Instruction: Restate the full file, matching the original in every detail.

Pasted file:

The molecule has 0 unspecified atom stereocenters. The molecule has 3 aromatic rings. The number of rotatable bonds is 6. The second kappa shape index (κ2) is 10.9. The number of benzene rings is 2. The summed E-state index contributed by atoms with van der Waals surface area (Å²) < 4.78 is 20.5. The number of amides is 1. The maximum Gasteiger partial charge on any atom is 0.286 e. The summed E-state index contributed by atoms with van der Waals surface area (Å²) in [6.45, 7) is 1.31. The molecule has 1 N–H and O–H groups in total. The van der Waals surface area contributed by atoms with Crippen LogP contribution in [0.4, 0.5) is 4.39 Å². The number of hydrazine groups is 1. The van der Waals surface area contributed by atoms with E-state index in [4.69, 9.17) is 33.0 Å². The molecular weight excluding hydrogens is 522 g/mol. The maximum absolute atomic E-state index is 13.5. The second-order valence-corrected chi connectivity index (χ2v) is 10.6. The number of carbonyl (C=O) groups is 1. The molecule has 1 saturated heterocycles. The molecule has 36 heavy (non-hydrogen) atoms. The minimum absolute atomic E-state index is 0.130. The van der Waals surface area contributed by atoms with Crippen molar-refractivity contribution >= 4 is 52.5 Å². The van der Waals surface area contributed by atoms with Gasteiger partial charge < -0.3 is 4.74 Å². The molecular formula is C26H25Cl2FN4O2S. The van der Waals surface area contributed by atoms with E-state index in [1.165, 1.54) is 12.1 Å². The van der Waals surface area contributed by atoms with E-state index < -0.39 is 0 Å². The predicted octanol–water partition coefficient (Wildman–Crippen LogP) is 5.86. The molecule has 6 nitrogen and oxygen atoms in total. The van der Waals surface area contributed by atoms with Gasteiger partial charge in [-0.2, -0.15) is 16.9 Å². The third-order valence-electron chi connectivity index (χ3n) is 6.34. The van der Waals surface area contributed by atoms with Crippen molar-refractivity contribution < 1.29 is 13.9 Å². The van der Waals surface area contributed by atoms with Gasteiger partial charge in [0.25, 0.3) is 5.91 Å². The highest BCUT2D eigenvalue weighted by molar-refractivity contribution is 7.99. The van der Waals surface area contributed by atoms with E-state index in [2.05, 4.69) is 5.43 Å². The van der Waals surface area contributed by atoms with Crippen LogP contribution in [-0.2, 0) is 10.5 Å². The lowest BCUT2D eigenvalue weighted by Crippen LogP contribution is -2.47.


The molecule has 0 unspecified atom stereocenters. The molecule has 3 aromatic rings. The number of rotatable bonds is 6. The second kappa shape index (κ2) is 10.9. The number of benzene rings is 2. The summed E-state index contributed by atoms with van der Waals surface area (Å²) < 4.78 is 20.5. The number of amides is 1. The maximum Gasteiger partial charge on any atom is 0.286 e. The summed E-state index contributed by atoms with van der Waals surface area (Å²) in [6.45, 7) is 1.31. The molecule has 1 N–H and O–H groups in total. The van der Waals surface area contributed by atoms with Crippen LogP contribution in [0.4, 0.5) is 4.39 Å². The number of hydrazine groups is 1. The van der Waals surface area contributed by atoms with E-state index in [4.69, 9.17) is 33.0 Å². The molecular weight excluding hydrogens is 522 g/mol. The maximum absolute atomic E-state index is 13.5. The second-order valence-corrected chi connectivity index (χ2v) is 10.6. The number of carbonyl (C=O) groups is 1. The molecule has 1 saturated heterocycles. The molecule has 36 heavy (non-hydrogen) atoms. The minimum absolute atomic E-state index is 0.130. The van der Waals surface area contributed by atoms with Crippen molar-refractivity contribution >= 4 is 52.5 Å². The van der Waals surface area contributed by atoms with Gasteiger partial charge < -0.3 is 4.74 Å². The molecular formula is C26H25Cl2FN4O2S. The van der Waals surface area contributed by atoms with E-state index in [1.165, 1.54) is 12.1 Å². The van der Waals surface area contributed by atoms with E-state index < -0.39 is 0 Å². The predicted octanol–water partition coefficient (Wildman–Crippen LogP) is 5.86. The molecule has 6 nitrogen and oxygen atoms in total. The van der Waals surface area contributed by atoms with Gasteiger partial charge in [-0.2, -0.15) is 16.9 Å². The third-order valence-electron chi connectivity index (χ3n) is 6.34. The van der Waals surface area contributed by atoms with Crippen molar-refractivity contribution < 1.29 is 13.9 Å². The van der Waals surface area contributed by atoms with Gasteiger partial charge in [0.25, 0.3) is 5.91 Å². The highest BCUT2D eigenvalue weighted by molar-refractivity contribution is 7.99. The van der Waals surface area contributed by atoms with E-state index in [2.05, 4.69) is 5.43 Å². The van der Waals surface area contributed by atoms with Crippen LogP contribution in [-0.2, 0) is 10.5 Å². The lowest BCUT2D eigenvalue weighted by Crippen LogP contribution is -2.47.